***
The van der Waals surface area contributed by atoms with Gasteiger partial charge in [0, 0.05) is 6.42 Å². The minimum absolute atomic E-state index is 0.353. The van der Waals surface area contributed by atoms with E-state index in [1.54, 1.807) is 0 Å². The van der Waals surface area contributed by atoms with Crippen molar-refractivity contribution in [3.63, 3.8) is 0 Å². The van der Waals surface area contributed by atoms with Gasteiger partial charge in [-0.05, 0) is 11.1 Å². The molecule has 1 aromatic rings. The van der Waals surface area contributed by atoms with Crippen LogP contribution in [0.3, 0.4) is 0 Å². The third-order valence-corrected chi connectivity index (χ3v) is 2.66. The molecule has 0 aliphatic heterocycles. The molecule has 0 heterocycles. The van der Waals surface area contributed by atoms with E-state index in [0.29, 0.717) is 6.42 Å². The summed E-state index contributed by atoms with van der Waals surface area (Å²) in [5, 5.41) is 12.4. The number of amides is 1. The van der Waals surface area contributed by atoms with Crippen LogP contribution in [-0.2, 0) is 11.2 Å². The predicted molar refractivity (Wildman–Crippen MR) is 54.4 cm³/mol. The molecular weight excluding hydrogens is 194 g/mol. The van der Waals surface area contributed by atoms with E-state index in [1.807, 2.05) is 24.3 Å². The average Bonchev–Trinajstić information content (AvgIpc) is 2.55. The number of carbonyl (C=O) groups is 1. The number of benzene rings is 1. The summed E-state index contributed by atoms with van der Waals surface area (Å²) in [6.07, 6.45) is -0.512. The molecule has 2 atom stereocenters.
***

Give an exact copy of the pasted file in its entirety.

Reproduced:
The van der Waals surface area contributed by atoms with Gasteiger partial charge in [0, 0.05) is 6.42 Å². The minimum absolute atomic E-state index is 0.353. The van der Waals surface area contributed by atoms with E-state index in [1.54, 1.807) is 0 Å². The van der Waals surface area contributed by atoms with Crippen molar-refractivity contribution in [3.63, 3.8) is 0 Å². The van der Waals surface area contributed by atoms with Gasteiger partial charge in [-0.05, 0) is 11.1 Å². The molecule has 1 aromatic rings. The van der Waals surface area contributed by atoms with Crippen LogP contribution in [0.3, 0.4) is 0 Å². The third-order valence-corrected chi connectivity index (χ3v) is 2.66. The molecule has 0 aliphatic heterocycles. The molecule has 0 heterocycles. The van der Waals surface area contributed by atoms with E-state index in [0.29, 0.717) is 6.42 Å². The summed E-state index contributed by atoms with van der Waals surface area (Å²) in [5, 5.41) is 12.4. The number of amides is 1. The van der Waals surface area contributed by atoms with Crippen LogP contribution in [-0.2, 0) is 11.2 Å². The predicted molar refractivity (Wildman–Crippen MR) is 54.4 cm³/mol. The molecular weight excluding hydrogens is 194 g/mol. The van der Waals surface area contributed by atoms with E-state index in [1.807, 2.05) is 24.3 Å². The average Bonchev–Trinajstić information content (AvgIpc) is 2.55. The number of carbonyl (C=O) groups is 1. The number of benzene rings is 1. The summed E-state index contributed by atoms with van der Waals surface area (Å²) in [6.07, 6.45) is -0.512. The molecule has 2 atom stereocenters.